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Dirty Words

The Rhetoric of Public Sex Education, 1870-1924

Robin E. Jensen

Publication Year: 2010

Dirty Words: The Rhetoric of Public Sex Education, 1870-1924, details the approaches and outcomes of sex-education initiatives in the Progressive Era. In analyzing the rhetorical strategies of sex-education advocates, Robin E. Jensen engages with rich sources such as lectures, books, movies, and posters that were often shaped by female health advocates and instructors. Her narrative demonstrates how women were both leaders and innovators in early U.S. sex-education movements, striving to provide education to underserved populations of women, minorities, and the working class. Investigating the communicative and rhetorical practices surrounding the emergence of public sex education in the United States, Jensen shows how women in particular struggled for a platform to create and circulate arguments concerning this controversial issue.

Published by: University of Illinois Press

Title Page, Copyright, Dedication

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Contents

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pp. vii-

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Acknowledgments

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pp. ix-x

I have learned so much about research, rhetoric, sex education, and, most importantly, the generosity of others throughout the process of writing this book. I am glad to have this opportunity to think back on and thank those who have played a role...

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Introduction

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pp. xi-xxiv

On August 22, 1996, the 104th U.S. Congress and President William J. Clinton, a Democrat, passed the Personal Responsibility and Work Opportunity Reconciliation Act. Better known as the 1996 Welfare Reform Bill, this act drastically...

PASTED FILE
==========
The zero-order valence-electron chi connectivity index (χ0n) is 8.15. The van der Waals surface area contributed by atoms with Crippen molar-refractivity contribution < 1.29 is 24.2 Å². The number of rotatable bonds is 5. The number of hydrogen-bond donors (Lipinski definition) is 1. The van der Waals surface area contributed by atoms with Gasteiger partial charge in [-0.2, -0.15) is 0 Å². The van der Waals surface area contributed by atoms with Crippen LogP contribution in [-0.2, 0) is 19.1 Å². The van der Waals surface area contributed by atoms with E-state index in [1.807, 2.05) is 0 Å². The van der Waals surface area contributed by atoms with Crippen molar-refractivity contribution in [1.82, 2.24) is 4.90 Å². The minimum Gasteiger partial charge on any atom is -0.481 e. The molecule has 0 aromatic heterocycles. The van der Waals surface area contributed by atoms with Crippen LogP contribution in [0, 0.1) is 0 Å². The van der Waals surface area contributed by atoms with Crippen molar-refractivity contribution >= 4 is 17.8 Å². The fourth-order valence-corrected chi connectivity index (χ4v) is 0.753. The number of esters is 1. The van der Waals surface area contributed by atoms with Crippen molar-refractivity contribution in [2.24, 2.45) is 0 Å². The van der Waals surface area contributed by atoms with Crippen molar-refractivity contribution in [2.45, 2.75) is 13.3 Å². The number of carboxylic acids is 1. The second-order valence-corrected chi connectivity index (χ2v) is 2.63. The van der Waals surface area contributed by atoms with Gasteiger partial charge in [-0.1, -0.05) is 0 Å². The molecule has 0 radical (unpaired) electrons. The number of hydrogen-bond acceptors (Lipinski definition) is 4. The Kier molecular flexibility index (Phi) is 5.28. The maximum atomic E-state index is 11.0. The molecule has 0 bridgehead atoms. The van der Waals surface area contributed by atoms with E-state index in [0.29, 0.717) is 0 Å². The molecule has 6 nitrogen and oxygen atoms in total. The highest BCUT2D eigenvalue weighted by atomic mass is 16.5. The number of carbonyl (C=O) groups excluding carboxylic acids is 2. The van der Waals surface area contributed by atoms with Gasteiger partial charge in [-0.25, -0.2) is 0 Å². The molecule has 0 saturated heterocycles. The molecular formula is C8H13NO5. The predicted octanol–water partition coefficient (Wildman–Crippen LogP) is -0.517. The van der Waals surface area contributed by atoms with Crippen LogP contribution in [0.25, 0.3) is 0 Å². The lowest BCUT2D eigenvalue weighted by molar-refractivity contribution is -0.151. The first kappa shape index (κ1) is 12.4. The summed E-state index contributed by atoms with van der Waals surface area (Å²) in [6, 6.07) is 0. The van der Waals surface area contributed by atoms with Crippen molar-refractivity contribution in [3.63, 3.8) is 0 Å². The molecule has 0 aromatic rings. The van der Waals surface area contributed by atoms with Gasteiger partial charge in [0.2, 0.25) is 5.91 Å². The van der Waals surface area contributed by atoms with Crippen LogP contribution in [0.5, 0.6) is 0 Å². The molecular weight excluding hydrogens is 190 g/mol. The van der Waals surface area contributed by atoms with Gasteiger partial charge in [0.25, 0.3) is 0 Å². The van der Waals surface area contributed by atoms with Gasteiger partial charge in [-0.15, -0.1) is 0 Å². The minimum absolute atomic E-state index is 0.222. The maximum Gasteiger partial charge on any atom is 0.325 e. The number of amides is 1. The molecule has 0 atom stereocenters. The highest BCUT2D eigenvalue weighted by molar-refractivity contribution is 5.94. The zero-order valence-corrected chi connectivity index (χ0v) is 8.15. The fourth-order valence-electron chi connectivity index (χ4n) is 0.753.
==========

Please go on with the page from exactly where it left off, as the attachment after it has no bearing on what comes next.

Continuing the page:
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1. Engaging Ambiguous Discourse

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pp. 1-35

When Dr. Prince A. Morrow founded the “social-hygiene” movement in the early 1900s, his aim was to teach U.S. citizens how to stop the seemingly exponential spread of venereal diseases. In his book Social Diseases and Marriage, Morrow claimed...

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2. Championing the Chicago Experiment

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pp. 36-66

In the fall of 1913, over twenty thousand Chicago high school students completed the first public sex-education program in U.S. schools. The program consisted of three lessons designed to inform students about “personal sexual hygiene,” “problems of sex instincts,” and “a few of the hygienic and social facts regarding...

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3. Propagating Wartime Sex Education

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pp. 67-90

When the Chicago School Board decided not to continue Dr. Ella Flagg Young’s Chicago Experiment after the 1913–14 school year, many Chicago residents probably believed that the city (and the nation) would revert back to talking about...

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4. Speaking for Women at War's End

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pp. 91-114

By the end of World War I, Dr. Rachelle Slobodinsky Yarros had traveled throughout the United States giving hundreds of talks on sex education under the auspices of the U.S. Public Health Service (PHS) and the American Social Hygiene Association...

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5. Campaigning for "Separate but Equal"

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pp. 115-148

Directly after World War I, the U.S. Public Health Service, in cooperation with state boards of health and the American Social Hygiene Association, developed and publicized several sex-education campaigns. In 1919, they released “Keeping Fit...

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Conclusion

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pp. 149-160

In the second decade of the twentieth century, Dr. Ella Flagg Young’s strategically fragmented argumentation strategy helped her to garner support for the first sex-education program in U.S. public schools. She integrated arguments in favor of public...

Notes

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pp. 161-178

Bibliography

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pp. 179-194

Index

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pp. 195-202

About the Author, Publication Information

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pp. 203-


E-ISBN-13: 9780252090172
Print-ISBN-13: 9780252035739

Page Count: 232
Publication Year: 2010